Gaza Deaths Hurting Israel's Attempt To Cast Hamas As ISIS

In the Middle East, Hamas isn't seen as a global terror force the way ISIS and al Qaeda were. Instead, it's often portrayed as an awful product of decades of oppression by Israel.

Gaza Deaths Hurting Israel's Attempt To Cast Hamas As ISIS

The focus of much of the rest of the world has shifted to civilian casualties in Gaza (Reuters)

After US Secretary of State Antony Blinken met Saudi Crown Prince Mohammed bin Salman in Riyadh Sunday, both posted a similar photo - but with contrasting descriptions.

Blinken said they talked about "the Hamas terrorist attacks on Israel," in his post to X, formerly Twitter. The prince said they were looking for ways "to stop the military operations that have claimed the lives of innocent people," a reference to Israel's bombing of Gaza.

The disconnect isn't limited to the Saudis. Just a few governments in the region have publicly denounced the October 7 Hamas massacre of 1,300 Israelis. Instead, the focus of much of the rest of the world has shifted to civilian casualties in Gaza, where daily Israeli airstrikes have killed more than 3,000. Even allies like the US and UK have publicly called on Israel to protect noncombatants as it prepares for a massive ground invasion.

Israeli officials can't believe it. They have spent every day since the attacks bringing foreign leaders and journalists to the unbearably grim sites of the killing, gathering testimonies from survivors and splicing together video of gruesome beheadings and eye-gougings recorded - often gleefully - by the perpetrators.

The aim of these presentations is to get the world to agree that Israel now has not only a license to destroy Hamas - designated a terrorist organization by the US and European Union - but a collective responsibility to do so, just as the US won international support after the September 11 attacks to eradicate Al-Qaeda and later against ISIS.

People put up fliers and signs of missing persons in Tel Aviv, Israel

People put up fliers and signs of missing persons in Tel Aviv, Israel

"There are no two sides to this conflict," said Lior Haiat, spokesman for Israel's Foreign Ministry in a Zoom presentation that included two survivors on Monday. "If someone is not standing with us today, he is standing with monsters who murder babies and old people. If you are not standing against terror, you are part of terror."

For Israel, the mobilization of 360,000 soldiers and demand that 1.1 million Palestinians in Gaza move south within 24 hours as it pounded the area from the air count as justified responses to unspeakable acts.

"Let me tell you, Mr. Secretary, this will be a long war, the price will be high," Israeli Defense Minister Yoav Gallant warned Blinken Monday. "But we are going to win for Israel and the Jewish people, and for the values that both countries believe in."

But elsewhere, Israel's preparations are fueling more alarm than resolve.

Even as US President Joe Biden has publicly sided with Israel's view that Hamas should be eliminated entirely, he's repeatedly called on the government to limit civilian casualties. "The overwhelming majority of Palestinians had nothing to do with Hamas," he said Friday.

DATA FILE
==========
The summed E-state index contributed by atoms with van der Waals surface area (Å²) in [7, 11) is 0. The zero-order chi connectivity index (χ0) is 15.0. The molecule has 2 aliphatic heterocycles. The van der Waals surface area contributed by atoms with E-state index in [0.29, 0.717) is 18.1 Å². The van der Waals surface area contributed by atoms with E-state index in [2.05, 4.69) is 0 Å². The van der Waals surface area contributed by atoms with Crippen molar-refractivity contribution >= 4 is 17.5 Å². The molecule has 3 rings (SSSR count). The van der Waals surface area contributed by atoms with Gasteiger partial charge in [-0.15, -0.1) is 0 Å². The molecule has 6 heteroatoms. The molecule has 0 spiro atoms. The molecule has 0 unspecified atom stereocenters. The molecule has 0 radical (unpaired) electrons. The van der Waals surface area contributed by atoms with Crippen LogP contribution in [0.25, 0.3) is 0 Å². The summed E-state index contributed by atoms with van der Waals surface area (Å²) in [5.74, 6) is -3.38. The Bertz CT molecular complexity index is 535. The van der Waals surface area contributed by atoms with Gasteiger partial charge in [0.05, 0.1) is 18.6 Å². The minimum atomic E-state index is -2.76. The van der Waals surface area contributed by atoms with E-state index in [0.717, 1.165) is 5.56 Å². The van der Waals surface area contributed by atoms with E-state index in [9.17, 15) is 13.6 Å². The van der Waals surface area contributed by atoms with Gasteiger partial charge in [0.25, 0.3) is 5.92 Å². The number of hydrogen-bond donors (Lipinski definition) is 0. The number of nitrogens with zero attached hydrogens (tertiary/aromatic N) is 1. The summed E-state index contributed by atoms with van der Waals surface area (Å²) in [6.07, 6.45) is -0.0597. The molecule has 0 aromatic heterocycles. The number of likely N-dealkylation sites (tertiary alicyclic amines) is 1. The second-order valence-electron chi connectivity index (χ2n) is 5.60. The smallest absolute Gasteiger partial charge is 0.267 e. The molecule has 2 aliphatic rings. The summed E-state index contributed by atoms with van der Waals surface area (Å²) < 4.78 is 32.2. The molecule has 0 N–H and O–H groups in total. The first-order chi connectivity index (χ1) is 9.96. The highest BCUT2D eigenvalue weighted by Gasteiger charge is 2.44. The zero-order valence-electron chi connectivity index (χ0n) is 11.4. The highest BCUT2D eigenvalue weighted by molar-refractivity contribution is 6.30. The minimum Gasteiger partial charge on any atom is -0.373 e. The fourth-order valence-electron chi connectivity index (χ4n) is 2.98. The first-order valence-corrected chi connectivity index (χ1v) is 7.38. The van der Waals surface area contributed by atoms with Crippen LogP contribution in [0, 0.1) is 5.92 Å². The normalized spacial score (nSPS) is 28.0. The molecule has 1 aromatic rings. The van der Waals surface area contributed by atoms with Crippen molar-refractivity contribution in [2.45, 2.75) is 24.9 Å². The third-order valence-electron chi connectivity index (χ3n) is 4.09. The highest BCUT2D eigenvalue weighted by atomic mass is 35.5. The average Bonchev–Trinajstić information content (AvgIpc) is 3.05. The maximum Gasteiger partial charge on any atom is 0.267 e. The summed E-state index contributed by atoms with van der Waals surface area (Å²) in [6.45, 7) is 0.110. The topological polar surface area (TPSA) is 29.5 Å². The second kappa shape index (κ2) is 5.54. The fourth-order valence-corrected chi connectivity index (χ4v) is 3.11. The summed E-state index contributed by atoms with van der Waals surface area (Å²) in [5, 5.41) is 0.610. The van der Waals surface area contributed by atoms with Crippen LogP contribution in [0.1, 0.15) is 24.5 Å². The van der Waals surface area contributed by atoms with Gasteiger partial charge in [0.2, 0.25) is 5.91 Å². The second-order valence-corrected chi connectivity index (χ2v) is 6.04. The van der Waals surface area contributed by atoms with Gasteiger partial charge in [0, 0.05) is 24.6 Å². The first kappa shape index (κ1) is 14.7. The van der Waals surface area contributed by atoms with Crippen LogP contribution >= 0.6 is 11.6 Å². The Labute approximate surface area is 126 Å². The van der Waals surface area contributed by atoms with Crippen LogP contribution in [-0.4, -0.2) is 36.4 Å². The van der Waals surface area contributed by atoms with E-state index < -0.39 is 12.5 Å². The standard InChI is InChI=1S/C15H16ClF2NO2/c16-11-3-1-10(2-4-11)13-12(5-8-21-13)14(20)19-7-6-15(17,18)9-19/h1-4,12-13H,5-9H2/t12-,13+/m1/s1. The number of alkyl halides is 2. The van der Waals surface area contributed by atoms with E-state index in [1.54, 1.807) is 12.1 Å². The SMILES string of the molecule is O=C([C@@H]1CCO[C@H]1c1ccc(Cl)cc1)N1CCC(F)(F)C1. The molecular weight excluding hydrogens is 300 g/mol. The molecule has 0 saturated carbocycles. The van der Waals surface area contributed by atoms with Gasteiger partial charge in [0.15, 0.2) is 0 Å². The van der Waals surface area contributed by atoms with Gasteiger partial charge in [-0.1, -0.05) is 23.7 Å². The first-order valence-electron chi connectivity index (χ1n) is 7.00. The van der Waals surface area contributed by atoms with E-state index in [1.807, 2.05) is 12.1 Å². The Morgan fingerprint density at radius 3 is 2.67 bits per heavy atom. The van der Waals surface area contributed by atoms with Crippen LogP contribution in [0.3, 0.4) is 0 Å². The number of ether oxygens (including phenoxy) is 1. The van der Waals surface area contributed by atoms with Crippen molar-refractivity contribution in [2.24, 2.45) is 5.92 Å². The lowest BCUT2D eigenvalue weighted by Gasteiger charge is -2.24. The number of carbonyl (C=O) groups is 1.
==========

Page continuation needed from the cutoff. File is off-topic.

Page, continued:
UK Foreign Secretary James Cleverly told Sky News, "It is in Israel's interest to avoid civilian casualties and Palestinian casualties, because Hamas clearly wants to turn this into a wider Arab-Israeli war, or indeed a war between the Muslim world and the wider world. And none of us, including Israel, want that to be the case."

In the Middle East, Hamas isn't seen as a global terror force the way ISIS and Al-Qaeda were. Instead, it's often portrayed as an awful product of decades of oppression by Israel.

Officials across the region - in Kuwait, Bahrain, Egypt, Jordan, and elsewhere - say their populations are restive as they watch Israel pound Gaza. Their citizens display a high degree of support for Hamas, making it hard for them to even condemn the October 7 attacks. They are pressuring the US for humanitarian aid to Gaza.

Israeli officials chafe at what they see as hypocritical lecturing.

"When the Americans went to Fallujah after 9/11, they didn't ask questions about the humanitarian needs of Fallujah," said Yaakov Amidror, who was Prime Minister Benjamin Netanyahu's national security adviser a decade ago, speaking to foreign journalists. "The best example is the Second World War in which the whole free world fought against German Nazis, and no one asked about the humanitarian needs of the enemy. It's a war against an enemy state."

In Israel, there is a sense that no matter what has happened before - settlement building, military incursions - history turned a new page on October 7 because of the level of savagery on display. The impact has been deeply personal in a small country where almost no one has been unaffected, and where many come from countries of pogroms and Holocaust.

The Israeli military on Monday brought a dozen foreign correspondents to see a 42-minute compilation of the horrors of October 7, showing attackers stopping cars and shooting passengers, axing a dead body, burning a house, and resting to drink water on a porch. The military's chief spokesman, Rear Admiral Daniel Hagari, said, "We see this as a war against humanity, not just Israel."

In the coming days, visits by German Chancellor Olaf Scholz and probably by Biden are likely to delay Israel's invasion of Gaza. The more time passes, the wider the gap is likely to grow between the view held firmly by Israel and much of the rest of the world.

(Except for the headline, this story has not been edited by NDTV staff and is published from a syndicated feed.)

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